Z
MCN Columnists
Mike Wilmington

By Mike Wilmington Wilmington@moviecitynews.com

Wilmington on Movies: Cloud Atlas

CLOUD ATLAS (Four Stars)
Germany-U.S.: Tom Tykwer-Lana Wachowski-Andy Wachowski, 2012

I loved it. And for once, I’m speechless.

But I promise to get to it at greater length, next week. It’s a movie, after all, that can probably be watched repeatedly, and discussed endlessly. It’s divided the critics — some are fervently pro, some contemptuously con — in a way that usually  only the more interesting pictures can and do. It’s long, it’s complex, and it violates about half the rules for a big-budget big-audience movie, while following (and triumphing in) about half the others.

Cloud Atlas is based on the well-reviewed, much-awarded (or short-listed) British novel by David Mitchell, a book that links together six stories, ranging in time and place from the Pacific Ocean in 1850, to Belgium in 1931, to California in 1975, to the United Kingdom right about now, to South Korea in the near future, to  an island somewhere in the ocean somewhen past the Apocalypse.

The movie has a huge cast — topped by Tom Hanks, Halle Berry, Jim Brioadbent, Hugo Weaving, Hugo Weaving , Jim Sturgess and others — and it’s made even huger by the fact that the main actors keep popping up in all six films playing, different roles. In all but one case, that is:The role of whistle-blower Rufus Sixsmith is played in both Parts Two and Three by James D’Arcy. The makeup jobs are sometimes fabulous; you may be shocked, occasionally when you find out who’s playing who.

Mitchell arranged his novel in six parts, advancing chronologically, and those parts  kept breaking off in the middle to bring in part of the last chapter. Then he finished up with the resolution of all six stories, this time in reverse (or mirror) order. It’s a tricky structure, maybe not as tricky as Vladimir Nabokov’s Pale Fire, with its tell-tale footnotes.  So, to lessen the confusion, I suggest you google and read a long synopsis before seeing it.  It would be best to read the novel first, of course, but I realize that’s not an option for lots of us.  Later, maybe.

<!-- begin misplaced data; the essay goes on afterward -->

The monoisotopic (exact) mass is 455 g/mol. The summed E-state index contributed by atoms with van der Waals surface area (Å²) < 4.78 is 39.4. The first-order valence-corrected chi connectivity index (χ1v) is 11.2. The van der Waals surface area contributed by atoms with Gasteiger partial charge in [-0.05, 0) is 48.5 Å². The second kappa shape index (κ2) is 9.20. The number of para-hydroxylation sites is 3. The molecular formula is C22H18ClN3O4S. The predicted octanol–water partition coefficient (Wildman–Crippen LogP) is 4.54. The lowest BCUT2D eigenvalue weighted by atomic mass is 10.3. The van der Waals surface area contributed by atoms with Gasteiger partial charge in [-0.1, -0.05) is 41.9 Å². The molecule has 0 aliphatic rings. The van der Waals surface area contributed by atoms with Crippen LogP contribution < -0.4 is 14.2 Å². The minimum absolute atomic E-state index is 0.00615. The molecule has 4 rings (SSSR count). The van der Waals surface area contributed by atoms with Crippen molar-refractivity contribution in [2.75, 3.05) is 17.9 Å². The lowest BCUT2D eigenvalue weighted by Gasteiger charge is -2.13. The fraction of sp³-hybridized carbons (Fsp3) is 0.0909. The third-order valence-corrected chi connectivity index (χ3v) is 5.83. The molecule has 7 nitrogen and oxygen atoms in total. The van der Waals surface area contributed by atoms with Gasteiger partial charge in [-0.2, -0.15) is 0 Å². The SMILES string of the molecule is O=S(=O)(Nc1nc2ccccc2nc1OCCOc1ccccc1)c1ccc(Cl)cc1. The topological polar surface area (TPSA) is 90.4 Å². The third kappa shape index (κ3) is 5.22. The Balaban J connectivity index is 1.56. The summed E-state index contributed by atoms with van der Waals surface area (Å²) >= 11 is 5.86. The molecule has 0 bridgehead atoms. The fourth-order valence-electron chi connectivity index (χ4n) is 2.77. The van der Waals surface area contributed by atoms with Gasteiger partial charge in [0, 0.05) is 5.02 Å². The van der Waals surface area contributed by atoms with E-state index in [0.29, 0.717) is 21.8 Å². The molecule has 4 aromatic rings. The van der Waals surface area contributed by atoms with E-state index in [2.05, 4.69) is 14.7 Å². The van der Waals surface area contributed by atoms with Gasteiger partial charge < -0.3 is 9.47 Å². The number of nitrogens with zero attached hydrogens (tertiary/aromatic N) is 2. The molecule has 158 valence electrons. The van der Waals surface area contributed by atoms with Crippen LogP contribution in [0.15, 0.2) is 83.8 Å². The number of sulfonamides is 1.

The movie takes those six genre-mashing stories and interweaves them, cutting back and forth, as in Inception. Tykwer and the Wachowski apparently wrote this infernally complex script together, and then split up for the shooting: Tykwer and his team taking Parts Two, Three and Four, and the Wachowski handling One, Five and Six. As mentioned, the actors take multiple roles, and that’s not a stunt. The galleries of roles reinforce Mitchell’s theme of reincarnation and of souls traveling from body to body. The movie, meanwhile, has many forms itslef. It’s full of romance and mystery and action and spectacle and humor, and the overall form reminds you of nothing so much as D. W. Griffith and his four interweaving stories in that other madly ambitious epic, 1916’s Intolerance. (That got some awful reviews, too.)

You’ll have fun, in any case. Like Intolerance, this  movie is staggeringly, outrageously, madly, breath-takingly ambitious. I didn’t see Cloud Atlas at Toronto, where it reportedly generated a ten-minute standing ovation.  But I would have stood for fifteen, maybe longer. (I saw it at the Chicago’s best movie critic venue, the Lake Street Screening Room, at a critic’s screening for the Chicago Film Festival — where Cloud Atlas was the fest centerpiece.)

So…You must see it. For yourself. Even if you despise it, you’ll have fun vivisecting it afterwards. It’s 164 minutes long, and, as Roger Ebert has said, there’s not a boring second in it. Befuddling  maybe. Boring no.

Leave a Reply

Wilmington

Z

Quote Unquotesee all »

“I was a brat back when I made Pootie Tang. I was dealing with people every day whose pressures I didn’t understand, and I wasn’t very nice about how I said no to them. I put myself in a position I didn’t have to be in. A lot of what makes this kind of stuff work is empathy. If you’re taking money from somebody, they have a right to look after it. It’s all just trying to be clear about the arrangement. That’s why when I set up ‘Louie,’ I just said, ‘This is what I’m comfortable doing, and if you don’t want to do it, I don’t blame you. But in exchange, I’ll take very little money.’ I was only getting $200,000 per show from them, which is insane, and it goes up just by tiny increments every year. The other part of the arrangement with FX is that if this stops working for them, they should just tell me and we’ll stop doing it. Contractually, FX has a right to demand that the scripts be filtered through them before I shoot them, just like any other show. But from the beginning, they haven’t read anything, and they like the show. If I start turning in shit, then they’re going to start asking to see scripts, and that’s perfectly fair.”
~ Louis C. K.

BOMB: Do you give a lot of direction?

ASSAYAS: I give zero indications. Nothing. To me, it’s all physical. It is all about getting the right actors. They understand the part. They’re not idiots. They’re going to sit down, and they’re going to work. They don’t need my explanations. The problem is that actors listen to directors. They respect them. So, when you say something, it becomes gospel. In a certain way, this limits their imagination. I’d rather say nothing. Then, when we shoot, I fix whatever I don’t like. I channel it as softly as I can in a direction where, maybe, there’s something to gain. But, usually, if you are working with the right people, their instinct will be correct. They will bring something of their own to the character, and to the situation. Ultimately, there will be some kind of human truth to what they are doing.
~ Olivier Assayas on directing

Z Z